5 major changes in consumer-brand relationships
The advent of social media and the diffusion of digital technology have created significant changes in the way consumer-brand relationships are conceived, both by consumers and by companies. This pst discusses some of the major factors that have contributed to this evolution.
1. Personal vs. public conversations
A few decades ago, interactions between consumers and companies were rare and occurred almost entirely in a one-to-one manner. Consumers had few available options for retrieving information from a company as communication channels were limited; they could perhaps contact a call center, drive to a store, and, more recently, write an email. Interactions between companies (or intermediaries) and consumers were usually private.
Some recurring issues might have cost companies a lot of money as they needed to be addressed to different customers over and over again. Also, badly handled interactions would have had limited consequences for a company, as the fact could have been directly reported only to a small number of people. Nowadays, consumers have been empowered by technology and play an active role in conversations that increasingly take place on public platforms where everyone can form an opinion on the reported facts.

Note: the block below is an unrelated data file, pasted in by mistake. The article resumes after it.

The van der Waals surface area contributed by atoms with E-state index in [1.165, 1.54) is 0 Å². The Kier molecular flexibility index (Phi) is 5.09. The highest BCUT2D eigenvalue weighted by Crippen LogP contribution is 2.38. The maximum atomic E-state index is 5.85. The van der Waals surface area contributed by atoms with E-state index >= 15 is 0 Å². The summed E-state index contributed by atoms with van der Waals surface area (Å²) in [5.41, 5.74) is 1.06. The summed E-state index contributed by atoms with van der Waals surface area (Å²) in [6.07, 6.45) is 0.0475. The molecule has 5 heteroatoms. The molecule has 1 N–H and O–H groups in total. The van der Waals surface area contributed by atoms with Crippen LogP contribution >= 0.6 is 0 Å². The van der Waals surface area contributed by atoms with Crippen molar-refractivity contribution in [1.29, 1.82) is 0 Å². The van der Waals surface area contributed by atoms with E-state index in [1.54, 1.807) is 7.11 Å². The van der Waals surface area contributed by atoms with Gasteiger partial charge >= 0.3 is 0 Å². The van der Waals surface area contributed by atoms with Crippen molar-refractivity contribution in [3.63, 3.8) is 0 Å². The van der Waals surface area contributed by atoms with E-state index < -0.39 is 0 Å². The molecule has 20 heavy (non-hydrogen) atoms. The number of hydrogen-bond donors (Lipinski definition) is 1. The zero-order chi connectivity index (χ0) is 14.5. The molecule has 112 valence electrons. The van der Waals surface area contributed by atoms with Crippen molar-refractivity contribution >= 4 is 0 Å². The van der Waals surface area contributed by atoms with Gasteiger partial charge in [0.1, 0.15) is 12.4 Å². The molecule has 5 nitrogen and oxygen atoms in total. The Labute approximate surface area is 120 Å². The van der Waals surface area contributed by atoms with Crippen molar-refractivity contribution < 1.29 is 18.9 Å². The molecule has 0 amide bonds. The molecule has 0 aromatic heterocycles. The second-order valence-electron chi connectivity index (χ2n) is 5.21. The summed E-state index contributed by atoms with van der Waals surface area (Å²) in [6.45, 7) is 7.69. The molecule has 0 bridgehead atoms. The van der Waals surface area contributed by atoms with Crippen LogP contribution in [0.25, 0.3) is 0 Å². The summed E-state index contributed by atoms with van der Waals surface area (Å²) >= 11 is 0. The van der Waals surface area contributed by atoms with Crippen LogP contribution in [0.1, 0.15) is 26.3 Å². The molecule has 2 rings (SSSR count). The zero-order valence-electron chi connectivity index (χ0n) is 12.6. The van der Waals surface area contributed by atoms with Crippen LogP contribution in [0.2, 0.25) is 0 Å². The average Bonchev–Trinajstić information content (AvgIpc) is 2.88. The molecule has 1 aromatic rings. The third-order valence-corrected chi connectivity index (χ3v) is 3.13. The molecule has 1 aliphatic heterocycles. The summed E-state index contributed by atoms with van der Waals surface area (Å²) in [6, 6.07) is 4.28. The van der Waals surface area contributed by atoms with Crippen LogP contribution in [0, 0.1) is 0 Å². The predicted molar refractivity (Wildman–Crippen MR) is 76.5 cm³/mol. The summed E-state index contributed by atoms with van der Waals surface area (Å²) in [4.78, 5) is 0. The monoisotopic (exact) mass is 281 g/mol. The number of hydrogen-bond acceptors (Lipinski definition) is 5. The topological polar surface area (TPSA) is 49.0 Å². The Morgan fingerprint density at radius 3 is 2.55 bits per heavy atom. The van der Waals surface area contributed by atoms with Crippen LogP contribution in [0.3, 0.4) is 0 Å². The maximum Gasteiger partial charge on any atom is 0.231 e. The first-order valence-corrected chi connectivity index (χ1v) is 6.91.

A company’s social skills and its ability to detect consumer’s needs and provide solutions can be evaluated by everyone. Soft skills are increasingly important, not only for the community manager, usually the brand’s interface with consumers, but for any marketing professional. In particular, they are required to master both the technical skills needed to properly utilize the vast array of social tools, but also soft skills, which are needed to effectively build solid relationships through these social tools (Smith, 2011).
Today, users can express their dissatisfaction online and their conversations can be easily shared, sometimes even going “viral”.
This extraordinary shift toward public brand-related conversations has forced companies to establish a presence in one or more social media platforms, regardless of their ability to effectively engage in a conversation.